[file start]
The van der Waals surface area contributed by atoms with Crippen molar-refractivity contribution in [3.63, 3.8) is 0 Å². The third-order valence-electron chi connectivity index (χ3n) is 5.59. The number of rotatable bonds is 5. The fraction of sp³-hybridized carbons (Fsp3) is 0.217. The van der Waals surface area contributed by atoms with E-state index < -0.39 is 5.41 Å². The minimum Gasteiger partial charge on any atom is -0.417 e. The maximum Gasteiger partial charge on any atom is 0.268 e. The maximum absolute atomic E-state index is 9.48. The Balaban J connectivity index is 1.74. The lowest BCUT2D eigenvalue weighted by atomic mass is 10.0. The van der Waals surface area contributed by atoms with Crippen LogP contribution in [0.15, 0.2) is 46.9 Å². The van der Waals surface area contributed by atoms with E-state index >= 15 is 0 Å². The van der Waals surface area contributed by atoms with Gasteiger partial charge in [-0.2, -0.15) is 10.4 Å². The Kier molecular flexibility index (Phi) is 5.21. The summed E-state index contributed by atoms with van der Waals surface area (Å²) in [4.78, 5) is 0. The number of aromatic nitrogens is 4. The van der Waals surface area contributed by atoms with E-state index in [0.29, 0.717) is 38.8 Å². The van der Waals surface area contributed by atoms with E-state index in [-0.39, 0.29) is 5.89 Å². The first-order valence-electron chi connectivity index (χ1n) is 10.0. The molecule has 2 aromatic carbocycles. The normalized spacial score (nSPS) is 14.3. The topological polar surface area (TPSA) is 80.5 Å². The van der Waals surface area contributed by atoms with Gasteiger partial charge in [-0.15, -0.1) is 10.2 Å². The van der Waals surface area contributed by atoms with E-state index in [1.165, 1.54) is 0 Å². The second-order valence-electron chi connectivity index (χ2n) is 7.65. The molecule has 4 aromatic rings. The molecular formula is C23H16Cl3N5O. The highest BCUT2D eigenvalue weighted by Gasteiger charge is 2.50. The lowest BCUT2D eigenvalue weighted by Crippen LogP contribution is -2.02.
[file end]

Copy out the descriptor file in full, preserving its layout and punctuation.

The van der Waals surface area contributed by atoms with Crippen molar-refractivity contribution in [3.63, 3.8) is 0 Å². The third-order valence-electron chi connectivity index (χ3n) is 5.59. The number of rotatable bonds is 5. The fraction of sp³-hybridized carbons (Fsp3) is 0.217. The van der Waals surface area contributed by atoms with E-state index < -0.39 is 5.41 Å². The minimum Gasteiger partial charge on any atom is -0.417 e. The maximum Gasteiger partial charge on any atom is 0.268 e. The maximum absolute atomic E-state index is 9.48. The Balaban J connectivity index is 1.74. The lowest BCUT2D eigenvalue weighted by atomic mass is 10.0. The van der Waals surface area contributed by atoms with Crippen LogP contribution in [0.15, 0.2) is 46.9 Å². The van der Waals surface area contributed by atoms with E-state index >= 15 is 0 Å². The van der Waals surface area contributed by atoms with Gasteiger partial charge in [-0.2, -0.15) is 10.4 Å². The Kier molecular flexibility index (Phi) is 5.21. The summed E-state index contributed by atoms with van der Waals surface area (Å²) in [4.78, 5) is 0. The number of aromatic nitrogens is 4. The van der Waals surface area contributed by atoms with E-state index in [0.29, 0.717) is 38.8 Å². The van der Waals surface area contributed by atoms with E-state index in [-0.39, 0.29) is 5.89 Å². The first-order valence-electron chi connectivity index (χ1n) is 10.0. The molecule has 2 aromatic carbocycles. The normalized spacial score (nSPS) is 14.3. The topological polar surface area (TPSA) is 80.5 Å². The van der Waals surface area contributed by atoms with Gasteiger partial charge in [-0.15, -0.1) is 10.2 Å². The van der Waals surface area contributed by atoms with E-state index in [1.165, 1.54) is 0 Å². The second-order valence-electron chi connectivity index (χ2n) is 7.65. The molecule has 4 aromatic rings. The molecular formula is C23H16Cl3N5O. The highest BCUT2D eigenvalue weighted by Gasteiger charge is 2.50. The lowest BCUT2D eigenvalue weighted by Crippen LogP contribution is -2.02.